Mental health watchdog joins others in wanting answers to what drives individuals to commit horrific, senseless acts of violence; toxicology tests should be part of every investigation into such acts.
[References are provided in the CCHR INT publication.]
The Mental Health Industry Watchdog
May 30, 2022
As the country reels in the wake of another tragic shooting, the Citizens Commission on Human Rights International joins in sending condolences to the families of lost children and teachers. And, like many others, it questions what could have triggered the mindset of the alleged killer, an issue that needs responding to if we are to truly face preventing more tragedies like this and provide grieving families and the nation with answers.
Media quote experts saying that such individuals are “mentally disturbed,” or have “untreated mental illness,” but that doesn’t explain the level of violence we are seeing or what drives a person to pull a trigger. At the very minimum, CCHR says, mandatory toxicology tests should be required in each deadly incident to determine any prescription or illicit drug use, especially as today, most psychotropic drugs can be purchased from rogue online pharmacies, according to the Food and Drug Administration. Students abuse prescription drugs, with some 2.8 million teen students engaging in illicit drug use. Estimates are that up to 20% of college students abuse prescription stimulants alone.
A review of scientific literature published in Ethical Human Psychology and Psychiatry regarding the “astonishing rate” of mental illness over the past 50 years revealed that it’s not “mental illness” linked to increased acts of violence, but, rather, the psychiatric drugs prescribed to treat it.
“There is no evidence the shooter is mentally ill, just angry and hateful,” said Lori Post, director of the Buehler Center for Health Policy and Economics at the Northwestern University School of Medicine. “While it is understandable that most people cannot fathom slaughtering small children and want to attribute it to mental health, it is very rare for a mass shooter to have a diagnosed mental health condition.”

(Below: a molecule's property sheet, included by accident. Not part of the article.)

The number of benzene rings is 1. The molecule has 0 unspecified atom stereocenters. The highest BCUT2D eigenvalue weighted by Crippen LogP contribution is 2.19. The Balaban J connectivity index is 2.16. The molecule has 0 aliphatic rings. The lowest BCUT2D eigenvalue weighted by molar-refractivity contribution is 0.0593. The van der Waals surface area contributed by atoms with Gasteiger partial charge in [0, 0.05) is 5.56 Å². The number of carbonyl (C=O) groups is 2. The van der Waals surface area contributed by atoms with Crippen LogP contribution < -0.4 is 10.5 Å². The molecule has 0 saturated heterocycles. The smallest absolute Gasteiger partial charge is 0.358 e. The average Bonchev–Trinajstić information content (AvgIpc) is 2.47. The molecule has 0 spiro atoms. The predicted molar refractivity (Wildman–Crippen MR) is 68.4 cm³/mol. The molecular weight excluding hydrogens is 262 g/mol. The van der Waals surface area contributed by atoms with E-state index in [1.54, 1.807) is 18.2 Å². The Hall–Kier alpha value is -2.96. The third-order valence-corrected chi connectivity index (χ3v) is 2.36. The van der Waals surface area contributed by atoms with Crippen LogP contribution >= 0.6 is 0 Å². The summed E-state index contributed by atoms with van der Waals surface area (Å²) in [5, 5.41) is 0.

One thing is for sure, the country’s mental health system has been an abject failure and investing more in it is not prevention but part of the problem. Listing 20 high profile mass killings since the Columbine High School shooting in Colorado in 1999, or 19 since 2007, including two mass shootings in May this year, in 85% of the cases (17 of 20) or 89% since 2007, there was a potential history of mental health services or current taking of, or withdrawal from, prescription psychotropic drugs involved. In only several of the cases was a toxicology report mentioned.
The FDA’s Adverse Event Reporting System reports that at least 31 out of 484 medications are disproportionately associated with violence, which includes 25 psychotropic drugs. This includes eleven antidepressants, six sedative/hypnotics and three drugs for treatment of attention deficit hyperactivity disorder. The specific cases of violence included: homicide, physical assaults, physical abuse, homicidal ideation, and cases described as violence-related symptoms.
Experts have consistently raised concerns about this:
“The irritability and impulsivity” from antidepressants, for example, “can make people suicidal or homicidal.” – Harvard Medical School psychiatrist Joseph Glenmullen
“The link between antidepressants and violence, including suicide and homicide, is well established.” – Patrick D. Hahn, affiliate professor of biology at Loyola University Maryland